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Spring Flowers

The Earliest Bloomers, From Ground Covers to Trees

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This witch hazel (image) is one of the earliest shrubs to bloom in spring. There are other types.

This type of witch hazel is one of the first shrubs to blossom each year in my landscaping.

David Beaulieu

Spring flowers come along and cheer us up at a time when we most need it -- after we've somehow survived another long winter. Speaking for myself, it wouldn't be going too far to say that they help me convalesce as I recuperate from Old Man Winter's months-long blustery barrage. But if you're a landscaping novice, you should consider a couple of points prior to making your plant selection to help you decide how best to incorporate these angels of mercy into your yard:

  • Which kinds bloom earliest?
  • How can I inject optimal variety into my springtime plantings?

The present article answers the first question by discussing ten kinds of spring flowers that are known to be among the earliest blooming plants. Not that you shouldn't also grow some of the plants that bloom later in the springtime, such as lilacs and peonies; but the following early bloomers are especially prized for their ability to give us a "jump" on the growing season:

My Top Ten

  1. Phlox
  2. Vinca
  3. Snowdrops
  4. Scilla
  5. Daffodils
  6. Pasque Flower
  7. Lenten Rose
  8. Witch Hazel
  9. Forsythia
  10. Magnolia Trees

Regarding my second point above, don't think the only way to inject variety into your springtime plantings is to use different colors. A less obvious but perhaps more important stratagem is to grow plants of different heights, thereby forcing the viewer continually to change eye-level. Hence, below I organize my top ten choices according to plant height by placing them in the following categories:

  1. Short, spreading ground covers
  2. Spring bulb plants
  3. Perennials
  4. Shrubs and trees

I also include pussy willows below. For while, technically, they are not grown for their flowers, this cheerful classic belongs on any list of vernal favorites.

Click on any of the links to access more detailed information about growing these plants.

Spring Flowers: Ground Covers

  • Phlox
    Creeping phlox bears small blossoms in dense clusters. Massed together on a banking, creeping phlox plants make a powerful landscaping statement. The colors available are red, white, blue, pink, rose, lavender, purple or variegated.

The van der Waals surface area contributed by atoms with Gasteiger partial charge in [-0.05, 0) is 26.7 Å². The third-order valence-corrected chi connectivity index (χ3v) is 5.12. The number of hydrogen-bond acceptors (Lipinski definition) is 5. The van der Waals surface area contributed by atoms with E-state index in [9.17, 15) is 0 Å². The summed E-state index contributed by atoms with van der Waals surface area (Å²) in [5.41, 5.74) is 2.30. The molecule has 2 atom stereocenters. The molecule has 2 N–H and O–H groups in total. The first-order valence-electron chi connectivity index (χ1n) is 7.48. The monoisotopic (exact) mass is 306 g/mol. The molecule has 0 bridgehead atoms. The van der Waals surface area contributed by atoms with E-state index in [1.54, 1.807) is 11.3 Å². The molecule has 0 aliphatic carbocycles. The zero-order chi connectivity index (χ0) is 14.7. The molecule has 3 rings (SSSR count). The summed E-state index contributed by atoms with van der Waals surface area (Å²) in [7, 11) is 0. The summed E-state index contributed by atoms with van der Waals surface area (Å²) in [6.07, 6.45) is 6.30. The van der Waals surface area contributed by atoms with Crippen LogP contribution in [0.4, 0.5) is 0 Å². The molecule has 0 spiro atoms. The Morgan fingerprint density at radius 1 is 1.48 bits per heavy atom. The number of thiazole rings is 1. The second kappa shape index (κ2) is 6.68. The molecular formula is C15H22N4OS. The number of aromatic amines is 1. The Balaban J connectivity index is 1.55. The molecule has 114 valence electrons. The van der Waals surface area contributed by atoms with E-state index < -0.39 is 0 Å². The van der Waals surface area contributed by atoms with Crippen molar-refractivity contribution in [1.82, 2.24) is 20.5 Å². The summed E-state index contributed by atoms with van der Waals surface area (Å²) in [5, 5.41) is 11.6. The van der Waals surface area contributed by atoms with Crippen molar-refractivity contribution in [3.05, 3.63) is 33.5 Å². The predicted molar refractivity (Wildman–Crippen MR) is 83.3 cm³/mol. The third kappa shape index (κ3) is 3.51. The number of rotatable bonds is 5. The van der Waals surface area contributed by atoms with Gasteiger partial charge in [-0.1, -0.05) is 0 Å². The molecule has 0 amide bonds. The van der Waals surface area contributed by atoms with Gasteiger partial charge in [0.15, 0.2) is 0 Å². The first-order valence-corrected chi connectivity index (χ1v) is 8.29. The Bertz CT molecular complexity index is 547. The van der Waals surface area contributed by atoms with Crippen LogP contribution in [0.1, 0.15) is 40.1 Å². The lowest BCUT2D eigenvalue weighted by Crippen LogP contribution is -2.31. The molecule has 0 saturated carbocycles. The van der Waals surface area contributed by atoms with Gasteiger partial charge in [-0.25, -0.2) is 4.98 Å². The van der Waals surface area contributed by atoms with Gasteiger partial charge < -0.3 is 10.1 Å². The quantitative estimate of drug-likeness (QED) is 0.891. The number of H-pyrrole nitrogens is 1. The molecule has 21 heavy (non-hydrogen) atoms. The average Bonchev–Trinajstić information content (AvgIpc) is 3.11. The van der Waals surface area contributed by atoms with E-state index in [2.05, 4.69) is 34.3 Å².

• Vinca
    Though a ground-hugger like creeping phlox, vinca is a vine plant, bearing larger leaves than phlox and bluish or white blooms. A tough plant suitable for shade gardens and requiring little care once established, I often encounter still-thriving vinca on abandoned homesteads.
  • (Honorable mention:) Winter jasmine
    It doesn't quite make my top ten list, but winter jasmine deserves mention here simply because it blossoms so early (March in zone 5).

Spring Flowers: Bulb Plants

  • Snowdrops
    Snowdrops are short plants, like the spreading ground covers above. But like other springtime bulb plants (and unlike the ground covers), their foliage dies back by summer. The "snow" in their name is apt: among the earliest bloomers, snowdrops are sometimes spotted pushing up through a layer of snow!
  • Scilla
    Like snowdrops, scilla is a short bulb plant that will naturalize and eventually carpet an area of lawn with color in April. But unlike snowdrops, scilla's spring flowers come in blue -- always a sought-after color in the gardening world.
  • Daffodils
    Being taller bulb plants, daffodils often bloom a bit later than the preceding two examples, although miniature varieties are available that may bloom earlier. My favorite daffodils are those with yellow flowers and those delightful signature trumpets!

Spring Flowers: Perennials

  • Pasque Flower
    Just as Lenten rose (below) may bloom in early spring, around the time of the Christian season of Lent, "Pasque flower" is so named because it blooms around Eastertime in some locales (Pasque being the Old French for "Easter"). And its lavender flowers are very much in keeping with the decorations for that holiday season.
  • Lenten Rose
    Like the taller kinds of daffodils (and tulips, etc.), Lenten rose's height (18"-24" tall) makes it more noticeable from a distance than the shorter examples of spring flowers I list above. Despite its name, this plant is not a rose at all, but a hellebore.

Spring Flowers: Shrubs and Trees

  • Pussy Willow
    There are people who get a timely spring fever in March or April, and then there are those of us who "think spring" much earlier than that, despite being surrounded by snow and ice. If pussy willow shrubs were people, they'd fall into the latter camp, as they often display their fuzzy catkins while winter is still firmly entrenched. Often thought of as wild shrubs, you can also grow pussy willow in the landscape.
  • Witch hazel (picture above) flowers before any other of my bushes (not counting winter heath, which blossoms in November and retains flowers right through winter and into May) and is a more honest harbinger of spring than is the precocious pussy willow
  • Forsythia
    Forsythia is one of the most popular flowering shrubs. When those cheerful yellow spring flowers grace the arching branches of forsythia, we know Old Man Winter has finally and fully retired for another year.
  • Magnolia Trees
    Magnolias are among the earliest flowering trees each year to produce their spring flowers. Star magnolia stays shorter than many (15-20 feet tall) and blooms earliest.

Did You Know?

Articles such as this one on spring flowers are but the tip of the iceberg when it comes to the free resources available on this Landscaping site, which include:

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